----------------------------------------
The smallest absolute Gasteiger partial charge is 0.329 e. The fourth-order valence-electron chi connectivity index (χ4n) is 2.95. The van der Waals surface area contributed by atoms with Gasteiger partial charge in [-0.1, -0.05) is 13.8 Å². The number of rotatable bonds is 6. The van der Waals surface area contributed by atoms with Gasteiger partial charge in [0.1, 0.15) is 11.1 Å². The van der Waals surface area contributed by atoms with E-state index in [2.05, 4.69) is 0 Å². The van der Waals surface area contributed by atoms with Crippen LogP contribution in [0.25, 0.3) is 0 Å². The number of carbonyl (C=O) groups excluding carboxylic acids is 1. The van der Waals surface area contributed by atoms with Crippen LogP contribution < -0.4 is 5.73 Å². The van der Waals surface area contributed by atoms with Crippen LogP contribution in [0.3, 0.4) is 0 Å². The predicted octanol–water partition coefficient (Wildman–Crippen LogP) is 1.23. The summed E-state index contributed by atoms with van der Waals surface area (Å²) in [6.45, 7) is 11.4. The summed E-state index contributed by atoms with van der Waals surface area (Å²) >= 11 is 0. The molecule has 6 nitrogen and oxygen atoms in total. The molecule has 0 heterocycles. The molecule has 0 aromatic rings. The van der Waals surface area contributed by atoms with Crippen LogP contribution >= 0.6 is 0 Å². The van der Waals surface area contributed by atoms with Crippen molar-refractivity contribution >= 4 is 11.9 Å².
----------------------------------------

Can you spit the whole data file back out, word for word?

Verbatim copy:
The smallest absolute Gasteiger partial charge is 0.329 e. The fourth-order valence-electron chi connectivity index (χ4n) is 2.95. The van der Waals surface area contributed by atoms with Gasteiger partial charge in [-0.1, -0.05) is 13.8 Å². The number of rotatable bonds is 6. The van der Waals surface area contributed by atoms with Gasteiger partial charge in [0.1, 0.15) is 11.1 Å². The van der Waals surface area contributed by atoms with E-state index in [2.05, 4.69) is 0 Å². The van der Waals surface area contributed by atoms with Crippen LogP contribution in [0.25, 0.3) is 0 Å². The number of carbonyl (C=O) groups excluding carboxylic acids is 1. The van der Waals surface area contributed by atoms with Crippen LogP contribution < -0.4 is 5.73 Å². The van der Waals surface area contributed by atoms with Crippen LogP contribution in [0.3, 0.4) is 0 Å². The predicted octanol–water partition coefficient (Wildman–Crippen LogP) is 1.23. The summed E-state index contributed by atoms with van der Waals surface area (Å²) in [6.45, 7) is 11.4. The summed E-state index contributed by atoms with van der Waals surface area (Å²) >= 11 is 0. The molecule has 6 nitrogen and oxygen atoms in total. The molecule has 0 heterocycles. The molecule has 0 aromatic rings. The van der Waals surface area contributed by atoms with Crippen LogP contribution >= 0.6 is 0 Å². The van der Waals surface area contributed by atoms with Crippen molar-refractivity contribution >= 4 is 11.9 Å².